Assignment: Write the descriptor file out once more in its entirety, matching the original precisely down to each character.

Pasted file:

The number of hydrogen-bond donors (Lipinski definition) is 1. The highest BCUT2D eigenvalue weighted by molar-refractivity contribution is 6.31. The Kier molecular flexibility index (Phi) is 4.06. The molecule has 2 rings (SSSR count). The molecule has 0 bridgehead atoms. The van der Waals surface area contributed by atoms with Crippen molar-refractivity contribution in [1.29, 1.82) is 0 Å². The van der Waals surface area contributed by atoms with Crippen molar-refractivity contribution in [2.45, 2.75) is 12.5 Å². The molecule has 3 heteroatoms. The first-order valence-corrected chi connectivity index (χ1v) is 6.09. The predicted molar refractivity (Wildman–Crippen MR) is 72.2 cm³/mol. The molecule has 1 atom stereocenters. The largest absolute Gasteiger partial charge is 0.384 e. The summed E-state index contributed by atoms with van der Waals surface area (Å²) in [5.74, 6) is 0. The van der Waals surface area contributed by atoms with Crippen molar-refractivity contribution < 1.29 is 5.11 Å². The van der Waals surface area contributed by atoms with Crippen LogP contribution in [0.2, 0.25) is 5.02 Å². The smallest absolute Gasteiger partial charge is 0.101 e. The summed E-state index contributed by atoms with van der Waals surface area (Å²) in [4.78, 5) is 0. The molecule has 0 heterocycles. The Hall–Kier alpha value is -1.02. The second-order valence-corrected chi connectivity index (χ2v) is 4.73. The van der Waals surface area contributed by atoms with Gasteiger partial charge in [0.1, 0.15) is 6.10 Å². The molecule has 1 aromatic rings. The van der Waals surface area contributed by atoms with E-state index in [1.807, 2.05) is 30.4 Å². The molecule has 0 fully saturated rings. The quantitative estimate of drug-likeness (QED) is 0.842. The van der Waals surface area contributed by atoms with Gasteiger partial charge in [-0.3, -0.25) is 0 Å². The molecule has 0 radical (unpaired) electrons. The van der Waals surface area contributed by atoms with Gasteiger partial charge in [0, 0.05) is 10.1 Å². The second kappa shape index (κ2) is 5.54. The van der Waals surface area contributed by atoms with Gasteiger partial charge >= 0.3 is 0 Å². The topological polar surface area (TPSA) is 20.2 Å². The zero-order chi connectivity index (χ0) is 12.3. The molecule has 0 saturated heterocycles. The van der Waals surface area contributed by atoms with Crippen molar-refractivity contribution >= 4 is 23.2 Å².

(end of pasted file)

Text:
The number of hydrogen-bond donors (Lipinski definition) is 1. The highest BCUT2D eigenvalue weighted by molar-refractivity contribution is 6.31. The Kier molecular flexibility index (Phi) is 4.06. The molecule has 2 rings (SSSR count). The molecule has 0 bridgehead atoms. The van der Waals surface area contributed by atoms with Crippen molar-refractivity contribution in [1.29, 1.82) is 0 Å². The van der Waals surface area contributed by atoms with Crippen molar-refractivity contribution in [2.45, 2.75) is 12.5 Å². The molecule has 3 heteroatoms. The first-order valence-corrected chi connectivity index (χ1v) is 6.09. The predicted molar refractivity (Wildman–Crippen MR) is 72.2 cm³/mol. The molecule has 1 atom stereocenters. The largest absolute Gasteiger partial charge is 0.384 e. The summed E-state index contributed by atoms with van der Waals surface area (Å²) in [5.74, 6) is 0. The van der Waals surface area contributed by atoms with Crippen molar-refractivity contribution < 1.29 is 5.11 Å². The van der Waals surface area contributed by atoms with Crippen LogP contribution in [0.2, 0.25) is 5.02 Å². The smallest absolute Gasteiger partial charge is 0.101 e. The summed E-state index contributed by atoms with van der Waals surface area (Å²) in [4.78, 5) is 0. The molecule has 0 heterocycles. The Hall–Kier alpha value is -1.02. The second-order valence-corrected chi connectivity index (χ2v) is 4.73. The van der Waals surface area contributed by atoms with Gasteiger partial charge in [0.1, 0.15) is 6.10 Å². The molecule has 1 aromatic rings. The van der Waals surface area contributed by atoms with E-state index in [1.807, 2.05) is 30.4 Å². The molecule has 0 fully saturated rings. The quantitative estimate of drug-likeness (QED) is 0.842. The van der Waals surface area contributed by atoms with Gasteiger partial charge in [-0.3, -0.25) is 0 Å². The molecule has 0 radical (unpaired) electrons. The van der Waals surface area contributed by atoms with Gasteiger partial charge in [0, 0.05) is 10.1 Å². The second kappa shape index (κ2) is 5.54. The van der Waals surface area contributed by atoms with Gasteiger partial charge >= 0.3 is 0 Å². The topological polar surface area (TPSA) is 20.2 Å². The zero-order chi connectivity index (χ0) is 12.3. The molecule has 0 saturated heterocycles. The van der Waals surface area contributed by atoms with Crippen molar-refractivity contribution >= 4 is 23.2 Å².